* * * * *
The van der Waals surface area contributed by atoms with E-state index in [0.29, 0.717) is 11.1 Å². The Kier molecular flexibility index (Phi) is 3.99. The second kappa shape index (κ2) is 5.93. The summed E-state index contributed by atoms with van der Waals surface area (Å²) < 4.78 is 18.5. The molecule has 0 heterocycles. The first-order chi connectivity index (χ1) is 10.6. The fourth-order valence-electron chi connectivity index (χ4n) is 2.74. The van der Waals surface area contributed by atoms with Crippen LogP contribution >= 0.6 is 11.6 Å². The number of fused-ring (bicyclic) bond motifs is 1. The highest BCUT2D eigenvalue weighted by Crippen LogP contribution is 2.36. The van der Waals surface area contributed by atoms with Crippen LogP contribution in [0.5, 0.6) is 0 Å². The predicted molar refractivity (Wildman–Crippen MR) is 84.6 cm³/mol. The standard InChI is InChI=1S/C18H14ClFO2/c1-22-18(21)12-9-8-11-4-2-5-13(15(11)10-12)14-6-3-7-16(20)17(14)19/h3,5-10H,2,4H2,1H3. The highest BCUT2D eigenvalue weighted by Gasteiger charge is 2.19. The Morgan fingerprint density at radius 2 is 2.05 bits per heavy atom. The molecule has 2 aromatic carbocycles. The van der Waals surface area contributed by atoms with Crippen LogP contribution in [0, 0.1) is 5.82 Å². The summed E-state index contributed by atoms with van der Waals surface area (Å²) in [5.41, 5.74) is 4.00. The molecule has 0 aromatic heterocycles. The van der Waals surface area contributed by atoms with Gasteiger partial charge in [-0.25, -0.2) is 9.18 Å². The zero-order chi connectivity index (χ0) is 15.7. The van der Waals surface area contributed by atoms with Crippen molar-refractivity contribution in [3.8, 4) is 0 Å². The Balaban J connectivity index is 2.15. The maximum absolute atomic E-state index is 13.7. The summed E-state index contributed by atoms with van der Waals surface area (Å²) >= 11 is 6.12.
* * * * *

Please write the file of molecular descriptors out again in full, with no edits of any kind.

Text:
The van der Waals surface area contributed by atoms with E-state index in [0.29, 0.717) is 11.1 Å². The Kier molecular flexibility index (Phi) is 3.99. The second kappa shape index (κ2) is 5.93. The summed E-state index contributed by atoms with van der Waals surface area (Å²) < 4.78 is 18.5. The molecule has 0 heterocycles. The first-order chi connectivity index (χ1) is 10.6. The fourth-order valence-electron chi connectivity index (χ4n) is 2.74. The van der Waals surface area contributed by atoms with Crippen LogP contribution >= 0.6 is 11.6 Å². The number of fused-ring (bicyclic) bond motifs is 1. The highest BCUT2D eigenvalue weighted by Crippen LogP contribution is 2.36. The van der Waals surface area contributed by atoms with Crippen LogP contribution in [0.5, 0.6) is 0 Å². The predicted molar refractivity (Wildman–Crippen MR) is 84.6 cm³/mol. The standard InChI is InChI=1S/C18H14ClFO2/c1-22-18(21)12-9-8-11-4-2-5-13(15(11)10-12)14-6-3-7-16(20)17(14)19/h3,5-10H,2,4H2,1H3. The highest BCUT2D eigenvalue weighted by Gasteiger charge is 2.19. The Morgan fingerprint density at radius 2 is 2.05 bits per heavy atom. The molecule has 2 aromatic carbocycles. The van der Waals surface area contributed by atoms with Crippen LogP contribution in [0, 0.1) is 5.82 Å². The summed E-state index contributed by atoms with van der Waals surface area (Å²) in [5.41, 5.74) is 4.00. The molecule has 0 aromatic heterocycles. The van der Waals surface area contributed by atoms with Gasteiger partial charge in [-0.25, -0.2) is 9.18 Å². The zero-order chi connectivity index (χ0) is 15.7. The van der Waals surface area contributed by atoms with Crippen molar-refractivity contribution in [3.8, 4) is 0 Å². The Balaban J connectivity index is 2.15. The maximum absolute atomic E-state index is 13.7. The summed E-state index contributed by atoms with van der Waals surface area (Å²) >= 11 is 6.12.